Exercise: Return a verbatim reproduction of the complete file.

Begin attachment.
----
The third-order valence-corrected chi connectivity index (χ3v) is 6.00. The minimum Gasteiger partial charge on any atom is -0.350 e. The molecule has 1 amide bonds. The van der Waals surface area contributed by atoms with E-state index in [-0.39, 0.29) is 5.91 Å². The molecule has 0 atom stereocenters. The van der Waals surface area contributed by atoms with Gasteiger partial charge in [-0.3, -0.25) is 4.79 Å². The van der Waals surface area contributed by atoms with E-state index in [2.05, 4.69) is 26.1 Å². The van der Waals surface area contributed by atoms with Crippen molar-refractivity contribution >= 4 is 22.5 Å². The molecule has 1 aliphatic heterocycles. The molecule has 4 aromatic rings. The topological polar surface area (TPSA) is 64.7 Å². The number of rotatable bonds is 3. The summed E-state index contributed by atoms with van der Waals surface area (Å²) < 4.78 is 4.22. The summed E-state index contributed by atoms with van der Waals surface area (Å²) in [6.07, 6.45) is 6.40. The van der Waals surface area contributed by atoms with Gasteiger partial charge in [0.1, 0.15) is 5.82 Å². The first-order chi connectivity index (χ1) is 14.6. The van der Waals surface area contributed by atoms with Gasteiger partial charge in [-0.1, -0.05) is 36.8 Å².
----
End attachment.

The third-order valence-corrected chi connectivity index (χ3v) is 6.00. The minimum Gasteiger partial charge on any atom is -0.350 e. The molecule has 1 amide bonds. The van der Waals surface area contributed by atoms with E-state index in [-0.39, 0.29) is 5.91 Å². The molecule has 0 atom stereocenters. The van der Waals surface area contributed by atoms with Gasteiger partial charge in [-0.3, -0.25) is 4.79 Å². The van der Waals surface area contributed by atoms with E-state index in [2.05, 4.69) is 26.1 Å². The van der Waals surface area contributed by atoms with Crippen molar-refractivity contribution >= 4 is 22.5 Å². The molecule has 1 aliphatic heterocycles. The molecule has 4 aromatic rings. The topological polar surface area (TPSA) is 64.7 Å². The number of rotatable bonds is 3. The summed E-state index contributed by atoms with van der Waals surface area (Å²) < 4.78 is 4.22. The summed E-state index contributed by atoms with van der Waals surface area (Å²) in [6.07, 6.45) is 6.40. The van der Waals surface area contributed by atoms with Gasteiger partial charge in [0.1, 0.15) is 5.82 Å². The first-order chi connectivity index (χ1) is 14.6. The van der Waals surface area contributed by atoms with Gasteiger partial charge in [-0.1, -0.05) is 36.8 Å².